Today, we continue the discussion of Samuel Huntington's "Who Are We?" (see part I here), focusing now on his view of communities within the United States, and their cultural identities (for a more specific view of their relationships to language, watch for "Huntington contra Nunberg", later this weekend).
Various authors have interpreted hyphenated identities as either a sign of a genuine blending, or as a sign of separatism. Prof. Huntington views hyphenated identity descriptions in a generally benign manner, although it's clear that his preference would be for U.S. citizens to self-identify simply as Americans. As he writes of the transition from "black" to "African-American":
[B]lack leaders in 1988 expressed their preference for the term "African-American" instead of "black" because the former "deemphasizes race, focusing instead on culture and ethnicity." "African-American" was not racially polarizing, and instead identified blacks as simply one of many groups in american society, comparable to Irish-Americans, Italian-Americans, or Japanese-Americans. "To be called African-American," Jesse Jackson said, "has cultural integrity."
Huntington actually ties the rise of hyphenated racial identity towards the increase in individuals who self-identify as "multiracial", and observes that, in many ways, race is becoming less of a factor among Americans, as intergroup marriage becomes more pervasive across most ethnic and racial groups. Simultaneously, judging from the change in census statistics from 1980 to 1990, there have been both sharp increases in the number of people declining to state an ethnicity for themselves (although many answer "white" instead of Anglo/Italian/German/etc.-American, where the declines are observed), and the number who answer "American" without any hyphen. Huntington's point in raising these facts is that among the crowd assimilating fully into American society, consciousness of ethnic and/or racial identities distinct from identity as American is diminishing, and that this is a long-term trend. To the extent that these people feel a need to distinguish themselves from larger American society, the hyphen signifies that American identity is nevertheless a core part of their self-image.
The hyphens contrast with the ampersands, communities which retain considerably more consciousness of a foreign identity; Huntington defines them as people with "two languages, two homes, and possibly two loyalties". Huntington spends a considerable amount of time discussing the evolution of the notion of "dual citizenship", an alien notion to the legal traditions of the British empire, and an often disfavored one in the history of American jurisprudence. This is an important detail for Huntington, because his views on what constitutes a coherent national identity are very much a matter of finding those things within America that are not merely fluid and changeable. Historically, citizenship was viewed as both "exclusive" (one person, one citizenship) and "perpetual" (naturalization simply did not happen); these notions were explicitly enshrined in a legal opinion known as Calvin's Case in 1608, with the formulation "Once a subject, always a subect". As Huntington observes, the young United States rejected perpetuity in 1795 with the passage of its own immigration laws, where naturalization was first legally defined; interestingly, while recognizing the right of expatriation for foreigners from that date, the U.S. recognized no similar right for its own citizens until ratificiation of the 14th Amendment in 1868. Legal recognition of an end to perpetuity has never coincided with an end to exclusivity, however, and to this day the naturalization oath requires renunciation of foreign citizenships. Importantly to Huntington, this renunciation is largely formal at present, and many naturalized citizens retain foreign allegiances, leading to the ampersand phenomena.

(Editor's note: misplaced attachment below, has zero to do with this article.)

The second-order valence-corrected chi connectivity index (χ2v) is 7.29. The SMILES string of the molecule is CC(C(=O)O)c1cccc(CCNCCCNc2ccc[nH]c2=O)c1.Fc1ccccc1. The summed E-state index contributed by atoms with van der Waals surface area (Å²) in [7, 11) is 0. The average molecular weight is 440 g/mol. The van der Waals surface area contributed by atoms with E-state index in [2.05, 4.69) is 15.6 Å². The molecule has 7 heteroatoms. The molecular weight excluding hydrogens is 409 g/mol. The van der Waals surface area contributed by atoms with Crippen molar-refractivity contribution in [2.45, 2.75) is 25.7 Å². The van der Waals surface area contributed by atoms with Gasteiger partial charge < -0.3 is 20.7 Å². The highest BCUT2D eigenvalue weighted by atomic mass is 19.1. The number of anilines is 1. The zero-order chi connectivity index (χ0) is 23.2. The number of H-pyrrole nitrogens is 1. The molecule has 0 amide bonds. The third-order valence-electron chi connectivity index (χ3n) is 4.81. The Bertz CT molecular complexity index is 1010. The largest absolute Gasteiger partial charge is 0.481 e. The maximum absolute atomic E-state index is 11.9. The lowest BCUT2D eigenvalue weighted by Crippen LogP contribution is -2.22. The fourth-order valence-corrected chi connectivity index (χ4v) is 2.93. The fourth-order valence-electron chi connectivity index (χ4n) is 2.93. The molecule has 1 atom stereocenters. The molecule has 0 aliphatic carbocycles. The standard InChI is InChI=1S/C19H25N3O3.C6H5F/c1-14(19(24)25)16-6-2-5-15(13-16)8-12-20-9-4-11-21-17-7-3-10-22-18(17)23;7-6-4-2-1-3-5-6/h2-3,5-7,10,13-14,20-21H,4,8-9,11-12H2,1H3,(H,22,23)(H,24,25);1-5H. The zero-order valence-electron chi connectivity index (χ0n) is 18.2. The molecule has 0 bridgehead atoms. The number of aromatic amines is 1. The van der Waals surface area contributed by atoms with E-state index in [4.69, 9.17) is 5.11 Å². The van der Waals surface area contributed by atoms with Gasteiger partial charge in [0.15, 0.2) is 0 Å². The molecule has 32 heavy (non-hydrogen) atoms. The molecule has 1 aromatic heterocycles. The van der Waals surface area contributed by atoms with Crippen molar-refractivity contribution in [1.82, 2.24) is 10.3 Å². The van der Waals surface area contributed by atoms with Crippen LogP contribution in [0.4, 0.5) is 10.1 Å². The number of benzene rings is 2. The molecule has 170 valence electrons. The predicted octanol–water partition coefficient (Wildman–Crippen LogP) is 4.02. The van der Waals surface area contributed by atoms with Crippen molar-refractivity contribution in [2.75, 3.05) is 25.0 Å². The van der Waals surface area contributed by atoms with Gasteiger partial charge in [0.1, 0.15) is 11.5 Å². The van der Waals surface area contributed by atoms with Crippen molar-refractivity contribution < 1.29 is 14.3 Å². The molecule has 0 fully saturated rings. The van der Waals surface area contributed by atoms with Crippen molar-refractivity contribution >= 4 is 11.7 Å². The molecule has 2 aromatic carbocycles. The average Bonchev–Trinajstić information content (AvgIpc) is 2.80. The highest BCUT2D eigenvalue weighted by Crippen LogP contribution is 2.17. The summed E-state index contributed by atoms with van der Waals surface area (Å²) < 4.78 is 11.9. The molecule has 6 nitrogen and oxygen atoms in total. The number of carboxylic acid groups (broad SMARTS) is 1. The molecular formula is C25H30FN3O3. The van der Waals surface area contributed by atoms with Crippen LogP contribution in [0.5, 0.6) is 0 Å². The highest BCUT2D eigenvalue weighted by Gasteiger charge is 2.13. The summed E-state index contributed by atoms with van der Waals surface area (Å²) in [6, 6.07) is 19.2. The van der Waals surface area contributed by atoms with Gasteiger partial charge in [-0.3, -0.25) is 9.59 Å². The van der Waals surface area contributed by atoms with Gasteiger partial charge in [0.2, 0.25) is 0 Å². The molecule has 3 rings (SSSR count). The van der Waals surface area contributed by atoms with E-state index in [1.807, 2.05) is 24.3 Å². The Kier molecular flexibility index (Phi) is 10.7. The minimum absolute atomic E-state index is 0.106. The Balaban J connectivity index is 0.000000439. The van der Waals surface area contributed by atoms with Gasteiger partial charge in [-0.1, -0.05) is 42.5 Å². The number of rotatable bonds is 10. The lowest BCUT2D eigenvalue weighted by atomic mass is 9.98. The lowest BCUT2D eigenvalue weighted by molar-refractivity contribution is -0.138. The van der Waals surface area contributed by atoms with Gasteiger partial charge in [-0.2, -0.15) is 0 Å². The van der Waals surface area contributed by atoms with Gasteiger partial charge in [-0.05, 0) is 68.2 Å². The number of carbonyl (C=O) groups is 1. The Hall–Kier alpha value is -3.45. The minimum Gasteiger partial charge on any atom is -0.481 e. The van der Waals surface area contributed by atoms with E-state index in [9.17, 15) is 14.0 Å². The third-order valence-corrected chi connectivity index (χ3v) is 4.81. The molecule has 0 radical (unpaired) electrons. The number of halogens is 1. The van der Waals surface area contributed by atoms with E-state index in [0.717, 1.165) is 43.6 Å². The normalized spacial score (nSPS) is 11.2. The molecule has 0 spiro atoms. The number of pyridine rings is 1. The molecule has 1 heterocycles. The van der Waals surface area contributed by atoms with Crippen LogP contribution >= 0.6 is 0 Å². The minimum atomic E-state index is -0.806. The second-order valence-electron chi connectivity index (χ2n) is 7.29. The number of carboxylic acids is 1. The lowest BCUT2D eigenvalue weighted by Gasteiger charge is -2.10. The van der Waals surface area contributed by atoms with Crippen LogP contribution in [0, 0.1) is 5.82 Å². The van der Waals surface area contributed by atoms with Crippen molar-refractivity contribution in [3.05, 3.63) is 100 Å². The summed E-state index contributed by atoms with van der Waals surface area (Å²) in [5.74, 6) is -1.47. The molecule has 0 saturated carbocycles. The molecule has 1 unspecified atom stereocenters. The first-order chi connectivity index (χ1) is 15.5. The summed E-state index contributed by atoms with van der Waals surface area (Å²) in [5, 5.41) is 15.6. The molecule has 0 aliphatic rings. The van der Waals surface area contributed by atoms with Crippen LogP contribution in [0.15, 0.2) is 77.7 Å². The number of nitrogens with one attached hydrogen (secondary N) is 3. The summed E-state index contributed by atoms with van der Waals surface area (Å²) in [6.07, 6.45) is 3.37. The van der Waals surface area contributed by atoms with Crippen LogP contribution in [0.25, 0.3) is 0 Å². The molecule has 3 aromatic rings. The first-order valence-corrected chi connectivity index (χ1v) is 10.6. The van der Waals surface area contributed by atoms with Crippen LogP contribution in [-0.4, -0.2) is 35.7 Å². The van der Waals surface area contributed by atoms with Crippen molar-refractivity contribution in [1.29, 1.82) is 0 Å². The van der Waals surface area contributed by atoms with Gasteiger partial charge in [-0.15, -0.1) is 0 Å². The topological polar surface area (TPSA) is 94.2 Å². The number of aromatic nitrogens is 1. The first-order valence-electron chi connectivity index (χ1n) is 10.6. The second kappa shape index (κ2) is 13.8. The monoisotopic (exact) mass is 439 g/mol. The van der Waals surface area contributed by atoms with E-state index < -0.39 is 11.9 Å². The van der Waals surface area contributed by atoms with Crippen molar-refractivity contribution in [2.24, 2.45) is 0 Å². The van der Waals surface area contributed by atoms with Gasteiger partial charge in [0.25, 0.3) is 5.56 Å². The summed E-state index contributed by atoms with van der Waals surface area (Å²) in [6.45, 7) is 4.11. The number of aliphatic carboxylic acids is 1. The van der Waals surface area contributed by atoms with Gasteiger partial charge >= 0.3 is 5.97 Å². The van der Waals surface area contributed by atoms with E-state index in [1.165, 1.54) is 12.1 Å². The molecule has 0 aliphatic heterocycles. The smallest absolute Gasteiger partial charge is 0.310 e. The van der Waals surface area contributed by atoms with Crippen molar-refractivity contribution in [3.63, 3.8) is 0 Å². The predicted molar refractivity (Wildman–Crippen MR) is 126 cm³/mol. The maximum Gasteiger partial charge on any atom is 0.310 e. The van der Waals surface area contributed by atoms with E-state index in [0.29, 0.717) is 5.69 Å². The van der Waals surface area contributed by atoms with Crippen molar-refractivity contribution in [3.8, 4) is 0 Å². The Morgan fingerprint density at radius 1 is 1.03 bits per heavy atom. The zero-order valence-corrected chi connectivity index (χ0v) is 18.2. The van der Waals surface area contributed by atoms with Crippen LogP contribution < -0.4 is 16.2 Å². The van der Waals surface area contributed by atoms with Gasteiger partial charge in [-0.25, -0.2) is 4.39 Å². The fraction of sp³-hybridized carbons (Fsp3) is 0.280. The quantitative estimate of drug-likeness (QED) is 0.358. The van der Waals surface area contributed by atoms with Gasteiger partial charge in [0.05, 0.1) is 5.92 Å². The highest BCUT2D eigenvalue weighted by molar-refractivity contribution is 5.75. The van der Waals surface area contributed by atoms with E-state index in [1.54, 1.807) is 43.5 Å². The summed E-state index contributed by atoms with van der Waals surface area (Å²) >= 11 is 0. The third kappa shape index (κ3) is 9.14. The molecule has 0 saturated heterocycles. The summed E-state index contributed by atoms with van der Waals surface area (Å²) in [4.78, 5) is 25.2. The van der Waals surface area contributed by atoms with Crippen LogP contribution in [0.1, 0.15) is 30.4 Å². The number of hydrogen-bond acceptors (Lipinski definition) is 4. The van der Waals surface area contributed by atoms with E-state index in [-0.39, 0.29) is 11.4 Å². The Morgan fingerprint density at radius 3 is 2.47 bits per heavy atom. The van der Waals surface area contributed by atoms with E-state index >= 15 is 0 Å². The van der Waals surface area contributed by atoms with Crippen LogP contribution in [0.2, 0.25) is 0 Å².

Early in the book, Huntington distinguishes between immigrants, who leave one country expecting to be absorbed into the culture and lifestyle of their destination, and settlers, who seek to recreate the home to which they owe their allegiance in some new territory. Although immigrants in name, Huntington's ampersands are very much settlers, a phenomenon which must be noted is not all that recent in the American experience (but which should be kept distinct from the pre-Founding fact of all European descendants being settlers). Consider first the experience of German immigrants to America. Huntington notes that in the eighteenth century, Benjaimin Franklin wrote vigorously against attempts by German settlers to set up German as an equal of English in the eyes of the Pennsylvania government (noted by Mark Liberman as well, and perhaps vitriolically inspired by the previous failure of his attempt at marketing a German-language newspaper in 1732). Similarly, battles were fought in the 1800s over the right of German communities in Wisconsin to conduct their children's schooling in German, a struggle which ended only with the passing of a law in 1889 mandating English-only schooling in that state.